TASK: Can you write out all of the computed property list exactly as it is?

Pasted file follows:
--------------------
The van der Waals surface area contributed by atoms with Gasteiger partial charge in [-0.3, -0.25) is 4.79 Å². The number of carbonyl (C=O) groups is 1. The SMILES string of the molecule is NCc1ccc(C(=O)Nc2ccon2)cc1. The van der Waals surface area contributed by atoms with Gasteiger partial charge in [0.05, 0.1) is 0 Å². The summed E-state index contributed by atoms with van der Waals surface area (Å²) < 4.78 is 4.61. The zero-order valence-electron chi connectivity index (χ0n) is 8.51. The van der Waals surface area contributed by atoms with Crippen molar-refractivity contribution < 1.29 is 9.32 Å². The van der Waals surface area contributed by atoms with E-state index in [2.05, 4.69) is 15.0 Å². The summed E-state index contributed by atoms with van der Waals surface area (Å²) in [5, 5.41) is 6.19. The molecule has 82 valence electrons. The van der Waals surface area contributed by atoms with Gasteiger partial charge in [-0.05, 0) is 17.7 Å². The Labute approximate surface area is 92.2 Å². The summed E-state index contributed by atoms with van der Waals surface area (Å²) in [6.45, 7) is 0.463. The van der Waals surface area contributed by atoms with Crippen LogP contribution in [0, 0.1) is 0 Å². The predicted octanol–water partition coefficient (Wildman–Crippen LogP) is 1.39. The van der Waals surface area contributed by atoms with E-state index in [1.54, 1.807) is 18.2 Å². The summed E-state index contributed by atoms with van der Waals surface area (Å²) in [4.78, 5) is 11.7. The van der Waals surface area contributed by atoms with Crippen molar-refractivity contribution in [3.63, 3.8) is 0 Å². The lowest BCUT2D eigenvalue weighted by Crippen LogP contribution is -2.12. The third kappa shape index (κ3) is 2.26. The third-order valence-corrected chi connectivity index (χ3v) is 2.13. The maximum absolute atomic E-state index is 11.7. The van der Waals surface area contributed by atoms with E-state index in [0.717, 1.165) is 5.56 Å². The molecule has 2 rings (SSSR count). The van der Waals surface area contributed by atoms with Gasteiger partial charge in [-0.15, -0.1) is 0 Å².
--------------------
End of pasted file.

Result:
The van der Waals surface area contributed by atoms with Gasteiger partial charge in [-0.3, -0.25) is 4.79 Å². The number of carbonyl (C=O) groups is 1. The SMILES string of the molecule is NCc1ccc(C(=O)Nc2ccon2)cc1. The van der Waals surface area contributed by atoms with Gasteiger partial charge in [0.05, 0.1) is 0 Å². The summed E-state index contributed by atoms with van der Waals surface area (Å²) < 4.78 is 4.61. The zero-order valence-electron chi connectivity index (χ0n) is 8.51. The van der Waals surface area contributed by atoms with Crippen molar-refractivity contribution < 1.29 is 9.32 Å². The van der Waals surface area contributed by atoms with E-state index in [2.05, 4.69) is 15.0 Å². The summed E-state index contributed by atoms with van der Waals surface area (Å²) in [5, 5.41) is 6.19. The molecule has 82 valence electrons. The van der Waals surface area contributed by atoms with Gasteiger partial charge in [-0.05, 0) is 17.7 Å². The Labute approximate surface area is 92.2 Å². The summed E-state index contributed by atoms with van der Waals surface area (Å²) in [6.45, 7) is 0.463. The van der Waals surface area contributed by atoms with Crippen LogP contribution in [0, 0.1) is 0 Å². The predicted octanol–water partition coefficient (Wildman–Crippen LogP) is 1.39. The van der Waals surface area contributed by atoms with E-state index in [1.54, 1.807) is 18.2 Å². The summed E-state index contributed by atoms with van der Waals surface area (Å²) in [4.78, 5) is 11.7. The van der Waals surface area contributed by atoms with Crippen molar-refractivity contribution in [3.63, 3.8) is 0 Å². The lowest BCUT2D eigenvalue weighted by Crippen LogP contribution is -2.12. The third kappa shape index (κ3) is 2.26. The third-order valence-corrected chi connectivity index (χ3v) is 2.13. The maximum absolute atomic E-state index is 11.7. The van der Waals surface area contributed by atoms with E-state index in [0.717, 1.165) is 5.56 Å². The molecule has 2 rings (SSSR count). The van der Waals surface area contributed by atoms with Gasteiger partial charge in [-0.15, -0.1) is 0 Å².